I've been working on being more mindful about passing judgment and making comparisons this year. I don't think I'm particularly bad when it comes to this, but I do know it is an area where improvement can be made. I think this has been a particular point of focus for me due to the fact that I'm now a mom and have two little people following me around. If you don't think your wee one is paying attention to how you act, respond, and carry yourself throughout the day think again! They are much more in tune with what is going on then you likely give him/her credit for.
Enter the Theodore Roosevelt quote. As a female, it is so hard to escape the comparison game. Guys are comparing us to those super models on the Sports Illustrated swimsuit edition cover as well as their last girlfriend. As females we compare ourselves to other women as well as those impossibly skinny yet busty figures that the media tells us are "beautiful" and "perfect". I've noticed how this is particularly a problem when it comes to pregnancy and post natal recovery. There is so much judgment passed on the various shapes of pregnant bellies (i.e., "Look how tiny your bump is!") and many blessings lauded at those select few who are able to lose the baby weight within a short time period. Before you know it you've created a daily habit of constantly sizing up and comparing yourself to every other woman you encounter. Down the deep, dark hole of comparison you have fallen.
I love this line from Lululemon Athletica's mantra: "Jealousy works the opposite way you want it to". Have you ever stopped long enough to process how you actually feel after comparing yourself to that model on your Cosmopolitan magazine? Personally, envying someone's life, job, body, etc. never leaves me feeling on top of the world.
While I can't say I've completely cured myself of falling prey to the comparison game, I have made an intentional effort to focus on myself (my health, my body, my soul, my roles) vs others. Keeping my personal goals in front of me and thinking of the improvements that are needed to take me there has helped. It doesn't leave me as much time to focus on how fast the girl next to me on the treadmill is running or how many push ups she just finished. Instead, I am able to keep my head in the game and focus on the task at hand: completing my workout to the best of my ability. Paying compliments and lifting up other women (those I know personally as well as strangers) has been another game changer for me. It is a powerful release of jealousy to truly be happy and wish well other strong women. If only we could all be so kind and move towards a society where we build each other up instead of tearing each other down. What a world that would be!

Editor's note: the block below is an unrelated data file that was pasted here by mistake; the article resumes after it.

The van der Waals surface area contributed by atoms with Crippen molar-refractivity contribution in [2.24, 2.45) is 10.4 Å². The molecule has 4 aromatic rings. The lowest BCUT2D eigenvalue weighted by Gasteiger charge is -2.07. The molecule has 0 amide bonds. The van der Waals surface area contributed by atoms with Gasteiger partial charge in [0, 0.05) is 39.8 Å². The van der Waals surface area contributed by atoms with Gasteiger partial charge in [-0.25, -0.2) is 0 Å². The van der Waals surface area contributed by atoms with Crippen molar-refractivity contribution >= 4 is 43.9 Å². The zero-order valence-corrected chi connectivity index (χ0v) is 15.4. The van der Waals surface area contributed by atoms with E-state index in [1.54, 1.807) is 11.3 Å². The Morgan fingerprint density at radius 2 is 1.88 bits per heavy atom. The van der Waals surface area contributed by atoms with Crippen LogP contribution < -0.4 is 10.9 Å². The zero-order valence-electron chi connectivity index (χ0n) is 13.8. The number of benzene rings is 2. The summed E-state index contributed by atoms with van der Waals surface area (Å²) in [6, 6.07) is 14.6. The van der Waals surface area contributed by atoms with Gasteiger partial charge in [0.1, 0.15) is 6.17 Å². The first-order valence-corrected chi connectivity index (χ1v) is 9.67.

My challenge to you this week is to choose happiness over jealousy. Choose positive over negative. Choose to see yourself as beautifully imperfect rather than inferior to anyone. Put the emphasis on YOU: where you want to be and what it will take to make that happen. Remember, wellness is multi-dimensional and comprised of more than just physicality. Get your head on straight, fill it with good thoughts (for yourself and others) and you will be shocked at how the other areas of your life will change for the better.
Is this an area where you need improvement? If so, what steps can you begin to take to free yourself from those feelings of jealousy?